Another attack on politicians; no lessons learnt
It’s no easy job being a politician in India and also in Nepal. Besides the perks sometimes one has to face the wrath of disgruntled citizens, opponents and even party colleagues.
Indian Prime Minister Manmohan Singh experienced one such incident at a function in Vigyan Bhawan in New Delhi recently. And in neighbouring Nepal, the man touted as the next one for the same post, had a near escape last week.
Sushil Koirala, president of Nepali Congress, was attacked on Saturday by a party member at a function in Kathmandu on Saturday. Armed with a wooden frame, the attacker was aiming for the 73-year-old’s head.
Had it not been for the timely intervention of party general secretary Prakash Man Singh and youth leader Gagan Thapa present on the dais, Koirala could have sustained severe injuries.
The attacker Prabesh Basnet was immediately caught and bashed by those present before being handed to the police. A case has been registered and a probe panel constituted to investigate.
The Nepali Congress too has formed a committee comprising Singh, Thapa and another leader to look for reasons behind the unprovoked attack.
Though details are yet to surface, some say Basnet took the step as he was unhappy at being overlooked while lesser leaders were gracing the stage. A conspiracy theory by a rival party is also doing rounds.
Koirala however attributed the incident to the youth’s anger at politicians from major parties failing to resolve the ongoing crisis in Nepal as the possible cause.
The ruling Maoist-Madhesi coalition and major opposition parties Nepali Congress and Communist Party of Nepal (Unified Marxist Leninist) have agreed that fresh poll is the only way out of the logjam.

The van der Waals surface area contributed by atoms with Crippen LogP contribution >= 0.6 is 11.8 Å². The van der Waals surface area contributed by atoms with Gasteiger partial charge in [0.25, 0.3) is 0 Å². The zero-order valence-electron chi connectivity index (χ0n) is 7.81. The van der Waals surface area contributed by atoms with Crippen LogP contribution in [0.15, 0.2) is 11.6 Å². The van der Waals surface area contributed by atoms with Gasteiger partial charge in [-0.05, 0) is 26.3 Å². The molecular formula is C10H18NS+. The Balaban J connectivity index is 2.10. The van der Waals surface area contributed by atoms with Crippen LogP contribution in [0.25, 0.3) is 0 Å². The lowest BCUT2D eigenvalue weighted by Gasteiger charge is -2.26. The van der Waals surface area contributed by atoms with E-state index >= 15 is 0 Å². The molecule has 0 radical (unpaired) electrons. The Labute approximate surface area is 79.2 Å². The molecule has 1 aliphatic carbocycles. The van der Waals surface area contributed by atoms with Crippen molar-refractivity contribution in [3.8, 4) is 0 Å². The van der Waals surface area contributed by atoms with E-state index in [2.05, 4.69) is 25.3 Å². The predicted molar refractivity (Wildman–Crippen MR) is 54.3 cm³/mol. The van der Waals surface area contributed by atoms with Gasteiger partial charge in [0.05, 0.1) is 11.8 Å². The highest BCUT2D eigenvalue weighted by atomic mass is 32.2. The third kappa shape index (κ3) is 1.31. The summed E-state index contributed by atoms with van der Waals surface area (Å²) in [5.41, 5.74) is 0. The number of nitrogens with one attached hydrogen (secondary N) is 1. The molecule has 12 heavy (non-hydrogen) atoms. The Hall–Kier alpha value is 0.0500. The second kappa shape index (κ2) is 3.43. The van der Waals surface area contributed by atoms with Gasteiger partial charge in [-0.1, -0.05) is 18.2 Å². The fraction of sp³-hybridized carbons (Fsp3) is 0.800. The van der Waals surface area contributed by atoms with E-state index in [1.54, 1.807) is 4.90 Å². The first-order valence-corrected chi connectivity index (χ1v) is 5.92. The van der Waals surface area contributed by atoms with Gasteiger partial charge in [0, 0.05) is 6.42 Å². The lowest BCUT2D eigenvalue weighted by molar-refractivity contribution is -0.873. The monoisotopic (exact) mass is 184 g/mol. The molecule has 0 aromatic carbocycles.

But there’s no consensus on when it would be held and what will happen in the interim. Inconclusive talks have become the norm four months following dissolution of the Constituent Assembly in May.
Differences persist on whether the present government should continue with other joining it or whether it should resign and a new national unity government headed by Nepali Congress formed.
With no one willing to compromise, solution has been elusive. And Nepalis are getting more and more restive with the power games being played by politicians—delaying the promised New Nepal.
The attack on Koirala is not the first instance of a senior politician getting targeted. In January last year, Jhalanath Khanal, chairman of CPN (UML) also had a somewhat similar experience.
Exasperated at the delay in constitution drafting, a 52-year-old farmer had slapped Khanal on his face at a public function.
Twenty months have passed since, but the situation in Nepal is not much different and politicians too haven’t learnt any lessons.
It shouldn’t come as surprise if other senior politicians also hit the headlines in coming days, weeks and months for similar reasons.
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